Destinations Asia

Indonesia Sees 40 Percent Spike in Cruise Ship Passengers in 2013

Dec 05, 2013 3:00 am

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Increased travel to the region, a booming cruising industry in nearby Singapore, and expanding ports are paving the way for the country’s fastest growing tourism sector.

— Samantha Shankman

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Walter Lim  / Flickr

Voyager of the Seas by Royal Caribbean Cruise at the new Marina Bay Cruise Centre, which drives cruise traffic to Indonesia. Walter Lim / Flickr


Indonesian cruise tourism has experienced its highest ever growth with a more than 40 per cent increase in the number of calls and passengers during the year as more cruise liners, both long standing and new players, entered the country’s ports.

The Tourism and Creative Economy Ministry’s marketing director general, Esthy Reko Astuti, said 309 ports-of-call were made throughout 2013, up by 44 per cent compared to 2012, while the number of foreign tourists brought to Indonesia aboard the cruise ships totaled 159,578, a 40.2 per cent increase from last year.

“These are the best figures that have ever been recorded in our cruise industry’s history, and this is the result of continuous effort by all relevant stakeholders, and local governments and ministries,” Esthy said in Jakarta on Tuesday.

She said that Indonesia’s attendance at several major international sea-trade exhibitions, such as Cruise Shipping Miami that is the world’s premier annual event for the cruise industry, as well as port development across the archipelago, had resulted in cruise liners stopping off in Indonesia.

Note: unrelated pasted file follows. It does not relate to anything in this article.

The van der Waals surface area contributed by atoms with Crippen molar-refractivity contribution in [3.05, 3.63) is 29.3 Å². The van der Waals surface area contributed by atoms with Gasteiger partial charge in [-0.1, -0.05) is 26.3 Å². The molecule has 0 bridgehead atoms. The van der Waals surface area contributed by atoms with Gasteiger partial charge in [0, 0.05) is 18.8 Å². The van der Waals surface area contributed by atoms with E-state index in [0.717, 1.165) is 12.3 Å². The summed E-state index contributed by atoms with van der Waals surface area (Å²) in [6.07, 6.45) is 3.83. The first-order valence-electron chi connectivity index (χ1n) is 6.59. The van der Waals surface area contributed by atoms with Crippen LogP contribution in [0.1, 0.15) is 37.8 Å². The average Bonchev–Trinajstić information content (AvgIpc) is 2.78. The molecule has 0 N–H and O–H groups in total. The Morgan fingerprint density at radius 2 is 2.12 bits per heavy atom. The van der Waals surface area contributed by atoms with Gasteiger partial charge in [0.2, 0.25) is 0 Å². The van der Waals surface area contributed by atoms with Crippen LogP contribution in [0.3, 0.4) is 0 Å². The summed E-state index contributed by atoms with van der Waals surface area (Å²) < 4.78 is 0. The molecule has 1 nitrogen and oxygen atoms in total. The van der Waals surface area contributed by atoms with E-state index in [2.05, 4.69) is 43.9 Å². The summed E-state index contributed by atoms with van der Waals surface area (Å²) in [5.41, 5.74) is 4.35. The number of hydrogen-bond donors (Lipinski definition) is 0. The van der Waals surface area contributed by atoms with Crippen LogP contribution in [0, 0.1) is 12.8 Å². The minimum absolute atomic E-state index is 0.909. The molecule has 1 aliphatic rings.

The country’s membership of the Cruise Down Under Association, which has allowed Indonesia to proactively promote itself in Australia, New Zealand and other countries across the Oceania Pacific region, has also played a role in this year’s growth.

In addition, the opening of the Marina Bay Cruise in Singapore benefited nearby countries, including Indonesia, as it was the home port of many people who wanted to explore Asia Pacific, she said.

“We want everyone to keep up the good work on further developing this sector, particularly port infrastructure, because this is a niche market that contributes a lot of revenue to the country,” she added.

The government did not have data on how much income was generated by this sector.

However, according to state-owned port operator PT Pelabuhan Indonesia (Pelindo III), a cruise ship would pay US$60,000 to make one stop in Benoa, Bali.

Moreover, Esthy said, the government remained optimistic that the cruise sector would see further significant growth next year, despite temporary data showing that 385 calls — corresponding to 203,000 passengers — were confirmed for 2014, which would mean around 25 per cent growth.

She said the Transportation Ministry was working on dredging projects, while port operators Pelindo I through IV were expanding their ports.

Erlan Abbas, head of dredging and reclamation at the Transportation Ministry, said the ministry had allotted $77.2 million next year for dredging work at 19 ports nationwide, including seven ports that were popular with cruise companies, including Benoa; Tanjung Emas in Central Java; Kumai in Central Kalimantan; and Palembang in South Sumatra.

“Every port channel is going to be deepened by 1 to 2 metres next year so that larger cruise ships can safely enter them,” Erlan said.

Cruises represent one of seven special-tourism sectors that are being developed by the government to better promote Indonesia to the world.

(c)2013 the Asia News Network (Hamburg, Germany). Distributed by MCT Information Services.

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